Emotion regulation refers to processes that influence which emotions one has, when one has them, and how one experiences or expresses these emotions (Gross, 1998). These processes are often conceptualized as specific strategies used to manage emotional experience, behavior, and physiology (Webb et al., 2012). Research on specific emotion regulation strategies indicates that strategies differ in terms of effectivity and the cognitive and physiological demands they put on the person. Specific strategies, such as rumination, have different consequences on mental health evident by the differential associations with psychopathology in general (Aldao et al., 2010) and with depression in particular (Visted et al., 2018).
People who are prone to depression have a clear tendency to use rumination as an emotion regulation strategy (Joormann and Stanton, 2016). Rumination is defined as the tendency to be repetitively and passively focusing on negative feelings and on the possible causes and consequences of these feelings (Nolen-Hoeksema et al., 2008). Meta-analyses show that rumination is positively associated with depressive symptoms (Aldao et al., 2010; Olatunji et al., 2013). Furthermore, people with current and a history of previous MDD report more rumination compared to healthy controls (Joormann and Stanton, 2016; Liu and Thompson, 2017; Visted et al., 2018). Rumination also has consequences for the course of depression, as initial rumination predicts recurrence of depression (Spasojević and Alloy, 2001) and is associated with prolonged depressed episodes (Robinson and Alloy, 2003). Research on underlying mechanisms for increased rumination in depression suggests that specific cognitive processes may pave the way for increased rumination. For example, previously and currently depressed individuals show limited cognitive control and negative cognitive bias, which both are associated with high levels of rumination (LeMoult and Gotlib, 2018). In addition, those with previous depressive episodes become increasingly vulnerable to ordinary occurrences of negative emotions or thinking, in that these happen more readily and are more difficult to disengage from Segal et al. (2006). Rumination is thought to activate other elements in a “depressive configuration”, and to reinstate a network of negative thoughts, feelings, and depressive symptoms (Teasdale, 1988). The association between rumination and depression is thought to be strengthened by repeated occurrences of depressive episodes, leading negative repetitive thinking to progressively more easily trigger new episodes of MDD. In sum, habitually employing rumination as a way of regulating negative mood may come with the price of more severe depressive symptomatology as well as prolonged depressed mood and more frequent recurrence of depressive episodes.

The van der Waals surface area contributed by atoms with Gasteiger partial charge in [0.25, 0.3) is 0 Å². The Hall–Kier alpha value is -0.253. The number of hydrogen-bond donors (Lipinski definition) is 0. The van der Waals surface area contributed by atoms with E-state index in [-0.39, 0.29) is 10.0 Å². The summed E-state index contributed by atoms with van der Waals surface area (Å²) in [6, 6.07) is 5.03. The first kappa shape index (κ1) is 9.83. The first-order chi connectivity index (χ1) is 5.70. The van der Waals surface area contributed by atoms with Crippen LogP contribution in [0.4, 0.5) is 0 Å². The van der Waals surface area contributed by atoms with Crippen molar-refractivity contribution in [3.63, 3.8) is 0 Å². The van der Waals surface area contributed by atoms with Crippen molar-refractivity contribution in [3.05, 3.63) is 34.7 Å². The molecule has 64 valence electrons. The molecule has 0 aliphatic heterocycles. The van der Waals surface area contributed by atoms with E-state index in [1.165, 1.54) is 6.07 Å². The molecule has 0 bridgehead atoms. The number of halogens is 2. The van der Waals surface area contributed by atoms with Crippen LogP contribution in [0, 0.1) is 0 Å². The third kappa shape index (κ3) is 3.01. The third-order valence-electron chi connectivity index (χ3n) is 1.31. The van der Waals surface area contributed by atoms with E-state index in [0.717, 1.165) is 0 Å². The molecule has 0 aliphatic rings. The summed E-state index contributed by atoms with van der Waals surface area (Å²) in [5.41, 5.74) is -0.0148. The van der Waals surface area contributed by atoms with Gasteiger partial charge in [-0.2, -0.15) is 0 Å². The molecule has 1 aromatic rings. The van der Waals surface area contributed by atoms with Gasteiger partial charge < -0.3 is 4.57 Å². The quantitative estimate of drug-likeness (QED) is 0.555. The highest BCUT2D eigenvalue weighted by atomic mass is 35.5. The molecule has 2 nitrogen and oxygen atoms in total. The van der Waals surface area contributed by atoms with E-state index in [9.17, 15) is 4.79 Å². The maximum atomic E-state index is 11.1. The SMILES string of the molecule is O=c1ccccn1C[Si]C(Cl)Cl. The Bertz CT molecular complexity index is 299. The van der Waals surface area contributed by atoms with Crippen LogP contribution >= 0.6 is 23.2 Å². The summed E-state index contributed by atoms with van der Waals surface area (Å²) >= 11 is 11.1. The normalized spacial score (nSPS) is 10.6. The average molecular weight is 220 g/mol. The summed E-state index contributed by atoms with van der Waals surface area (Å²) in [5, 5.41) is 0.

It has been argued that the view of emotion regulation as having primarily to do with discrete strategies to modulate emotional experience is too narrow (Gratz et al., 2015). General emotion regulation abilities are suggested as complementary processes that likely influence the selection and successful and context-appropriate implementation of emotion regulation strategies (Tull and Aldao, 2015; Visted et al., 2018). Gratz and Roemer (2004) propose such a framework for general emotion regulation abilities consisting of emotional awareness and clarity and the capacity to tolerate emotions. To apply a specific emotion regulation strategy, the person needs to be aware of the emotion and to be able to understand what the emotion communicates (Sheppes et al., 2015). In addition, being easily overwhelmed by emotions may hinder the use of effective and adaptive emotion regulation strategies and lead to a more rigid use of maladaptive emotion regulation strategies like rumination (Tull and Aldao, 2015).